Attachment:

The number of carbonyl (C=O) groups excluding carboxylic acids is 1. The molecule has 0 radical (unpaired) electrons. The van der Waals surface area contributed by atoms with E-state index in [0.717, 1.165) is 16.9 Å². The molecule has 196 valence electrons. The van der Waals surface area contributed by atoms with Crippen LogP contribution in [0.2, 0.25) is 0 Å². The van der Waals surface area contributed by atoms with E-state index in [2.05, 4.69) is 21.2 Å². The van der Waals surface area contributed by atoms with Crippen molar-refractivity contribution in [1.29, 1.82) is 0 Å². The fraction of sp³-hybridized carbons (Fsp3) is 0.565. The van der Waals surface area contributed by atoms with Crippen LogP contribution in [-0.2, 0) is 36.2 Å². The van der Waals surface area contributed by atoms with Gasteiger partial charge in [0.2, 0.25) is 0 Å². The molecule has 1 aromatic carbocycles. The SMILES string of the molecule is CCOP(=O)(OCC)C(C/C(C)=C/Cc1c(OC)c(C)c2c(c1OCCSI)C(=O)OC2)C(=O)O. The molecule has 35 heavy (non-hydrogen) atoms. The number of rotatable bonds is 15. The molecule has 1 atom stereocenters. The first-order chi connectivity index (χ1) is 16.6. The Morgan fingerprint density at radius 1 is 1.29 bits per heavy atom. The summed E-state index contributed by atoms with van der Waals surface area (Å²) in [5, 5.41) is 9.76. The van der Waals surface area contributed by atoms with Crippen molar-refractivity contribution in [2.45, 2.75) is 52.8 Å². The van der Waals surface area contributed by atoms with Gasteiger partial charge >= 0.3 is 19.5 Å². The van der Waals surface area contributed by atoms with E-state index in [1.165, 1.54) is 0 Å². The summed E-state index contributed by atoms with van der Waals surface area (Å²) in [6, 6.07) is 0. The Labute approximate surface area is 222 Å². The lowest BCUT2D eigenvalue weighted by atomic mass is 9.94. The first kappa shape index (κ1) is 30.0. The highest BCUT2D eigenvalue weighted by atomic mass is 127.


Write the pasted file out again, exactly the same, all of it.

The number of carbonyl (C=O) groups excluding carboxylic acids is 1. The molecule has 0 radical (unpaired) electrons. The van der Waals surface area contributed by atoms with E-state index in [0.717, 1.165) is 16.9 Å². The molecule has 196 valence electrons. The van der Waals surface area contributed by atoms with Crippen LogP contribution in [0.2, 0.25) is 0 Å². The van der Waals surface area contributed by atoms with E-state index in [2.05, 4.69) is 21.2 Å². The van der Waals surface area contributed by atoms with Crippen molar-refractivity contribution in [1.29, 1.82) is 0 Å². The fraction of sp³-hybridized carbons (Fsp3) is 0.565. The van der Waals surface area contributed by atoms with Crippen LogP contribution in [-0.2, 0) is 36.2 Å². The van der Waals surface area contributed by atoms with Gasteiger partial charge in [0.2, 0.25) is 0 Å². The molecule has 1 aromatic carbocycles. The SMILES string of the molecule is CCOP(=O)(OCC)C(C/C(C)=C/Cc1c(OC)c(C)c2c(c1OCCSI)C(=O)OC2)C(=O)O. The molecule has 35 heavy (non-hydrogen) atoms. The number of rotatable bonds is 15. The molecule has 1 atom stereocenters. The first-order chi connectivity index (χ1) is 16.6. The Morgan fingerprint density at radius 1 is 1.29 bits per heavy atom. The summed E-state index contributed by atoms with van der Waals surface area (Å²) in [5, 5.41) is 9.76. The van der Waals surface area contributed by atoms with Crippen molar-refractivity contribution in [2.45, 2.75) is 52.8 Å². The van der Waals surface area contributed by atoms with Gasteiger partial charge >= 0.3 is 19.5 Å². The van der Waals surface area contributed by atoms with E-state index in [1.165, 1.54) is 0 Å². The summed E-state index contributed by atoms with van der Waals surface area (Å²) in [6, 6.07) is 0. The Labute approximate surface area is 222 Å². The lowest BCUT2D eigenvalue weighted by atomic mass is 9.94. The first kappa shape index (κ1) is 30.0. The highest BCUT2D eigenvalue weighted by atomic mass is 127.